The potential impacts of global warming-related flooding will affect energy infrastructure as well as global geopolitics if mass migration becomes necessary, Lahn added. "If that happens, energy security will be out the window. We'll have water and human security issues."

Key energy points from the report:

  • Over the past decade the global share of fossil-fuel trade to China and India has more than doubled from 4.4% to 10.8%;
  • Over the next 20 years, this increase will reinforce geostrategic interests between Asian consumers and energy exporters in the Persian Gulf and sub-Saharan Africa;
  • Some energy exporters, such as Saudi Arabia, are fast-growing energy consumers, which may limit their ability to maintain trade volumes;
  • The emergence of unconventional gas has redrawn global energy projections with China targeting production of 30 billion cm of from coal-bed methane and shale-gas deposits by 2015;
  • The resurgence of coal is being driven imports from China and India;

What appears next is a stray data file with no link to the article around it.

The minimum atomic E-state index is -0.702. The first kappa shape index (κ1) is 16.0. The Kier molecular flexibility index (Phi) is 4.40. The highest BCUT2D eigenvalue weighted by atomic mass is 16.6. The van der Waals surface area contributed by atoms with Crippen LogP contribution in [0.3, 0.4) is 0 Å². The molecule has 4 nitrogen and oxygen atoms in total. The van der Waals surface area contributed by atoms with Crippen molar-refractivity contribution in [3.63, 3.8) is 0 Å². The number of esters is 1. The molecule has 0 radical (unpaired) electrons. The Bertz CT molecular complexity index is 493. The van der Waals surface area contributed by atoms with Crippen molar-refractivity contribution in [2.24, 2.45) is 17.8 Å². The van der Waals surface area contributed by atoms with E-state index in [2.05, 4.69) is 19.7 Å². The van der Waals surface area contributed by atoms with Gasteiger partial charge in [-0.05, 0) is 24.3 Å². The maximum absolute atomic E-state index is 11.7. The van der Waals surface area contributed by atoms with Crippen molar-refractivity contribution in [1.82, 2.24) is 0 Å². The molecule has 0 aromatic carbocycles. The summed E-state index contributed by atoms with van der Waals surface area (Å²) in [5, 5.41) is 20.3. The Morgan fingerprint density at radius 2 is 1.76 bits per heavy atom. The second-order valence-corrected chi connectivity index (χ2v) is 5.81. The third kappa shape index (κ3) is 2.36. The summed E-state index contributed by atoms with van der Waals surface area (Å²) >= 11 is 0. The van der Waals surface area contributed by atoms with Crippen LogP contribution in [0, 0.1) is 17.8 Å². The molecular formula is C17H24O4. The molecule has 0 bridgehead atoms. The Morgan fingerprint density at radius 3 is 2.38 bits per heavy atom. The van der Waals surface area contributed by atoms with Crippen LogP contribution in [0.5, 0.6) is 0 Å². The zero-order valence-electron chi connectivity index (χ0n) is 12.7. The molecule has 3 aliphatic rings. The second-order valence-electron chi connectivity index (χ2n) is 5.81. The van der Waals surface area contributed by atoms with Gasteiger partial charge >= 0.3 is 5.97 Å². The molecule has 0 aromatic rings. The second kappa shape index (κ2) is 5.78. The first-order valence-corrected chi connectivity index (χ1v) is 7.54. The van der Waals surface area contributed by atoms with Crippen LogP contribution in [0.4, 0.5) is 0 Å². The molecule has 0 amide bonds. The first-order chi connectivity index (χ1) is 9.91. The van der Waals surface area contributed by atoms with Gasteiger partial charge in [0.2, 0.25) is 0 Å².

• Global energy production and transportation systems will be disrupted by increased energy demand, climate change, extreme weather and increased competition for water. Infrastructure will be at risk from storm damage, rising sea levels and the effects of melting permafrost;
  • Water and energy supplies will become increasingly interdependent and greater competition for resources could lead to conflict and instability;
  • Existing mechanisms are inadequate to deal with oil-supply shocks, particularly with the rise of new consumers; and
  • Increased competition for fossil fuels could lead to conflict in the East and South China Seas, the South Atlantic, the Arctic Ocean and East Africa.